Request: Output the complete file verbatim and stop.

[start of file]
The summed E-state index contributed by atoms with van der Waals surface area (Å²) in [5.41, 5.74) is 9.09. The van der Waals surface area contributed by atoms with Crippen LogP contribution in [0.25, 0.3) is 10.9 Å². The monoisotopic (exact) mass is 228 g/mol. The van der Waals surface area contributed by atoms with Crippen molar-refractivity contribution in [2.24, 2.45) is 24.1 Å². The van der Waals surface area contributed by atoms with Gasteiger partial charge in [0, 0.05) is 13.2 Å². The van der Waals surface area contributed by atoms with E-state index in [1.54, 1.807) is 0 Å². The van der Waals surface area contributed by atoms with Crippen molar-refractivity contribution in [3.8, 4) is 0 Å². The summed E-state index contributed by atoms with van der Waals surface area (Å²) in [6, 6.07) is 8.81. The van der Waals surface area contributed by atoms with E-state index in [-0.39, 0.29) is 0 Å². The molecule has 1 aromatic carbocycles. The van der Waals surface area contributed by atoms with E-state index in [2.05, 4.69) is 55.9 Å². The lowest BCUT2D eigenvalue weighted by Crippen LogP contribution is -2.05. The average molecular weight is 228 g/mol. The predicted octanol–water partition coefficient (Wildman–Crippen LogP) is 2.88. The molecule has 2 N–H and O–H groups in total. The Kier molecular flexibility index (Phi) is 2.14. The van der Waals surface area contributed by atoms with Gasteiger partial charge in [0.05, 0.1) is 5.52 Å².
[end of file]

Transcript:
The summed E-state index contributed by atoms with van der Waals surface area (Å²) in [5.41, 5.74) is 9.09. The van der Waals surface area contributed by atoms with Crippen LogP contribution in [0.25, 0.3) is 10.9 Å². The monoisotopic (exact) mass is 228 g/mol. The van der Waals surface area contributed by atoms with Crippen molar-refractivity contribution in [2.24, 2.45) is 24.1 Å². The van der Waals surface area contributed by atoms with Gasteiger partial charge in [0, 0.05) is 13.2 Å². The van der Waals surface area contributed by atoms with E-state index in [1.54, 1.807) is 0 Å². The van der Waals surface area contributed by atoms with Crippen molar-refractivity contribution in [3.8, 4) is 0 Å². The summed E-state index contributed by atoms with van der Waals surface area (Å²) in [6, 6.07) is 8.81. The van der Waals surface area contributed by atoms with E-state index in [-0.39, 0.29) is 0 Å². The molecule has 1 aromatic carbocycles. The van der Waals surface area contributed by atoms with E-state index in [2.05, 4.69) is 55.9 Å². The lowest BCUT2D eigenvalue weighted by Crippen LogP contribution is -2.05. The average molecular weight is 228 g/mol. The predicted octanol–water partition coefficient (Wildman–Crippen LogP) is 2.88. The molecule has 2 N–H and O–H groups in total. The Kier molecular flexibility index (Phi) is 2.14. The van der Waals surface area contributed by atoms with Gasteiger partial charge in [0.05, 0.1) is 5.52 Å².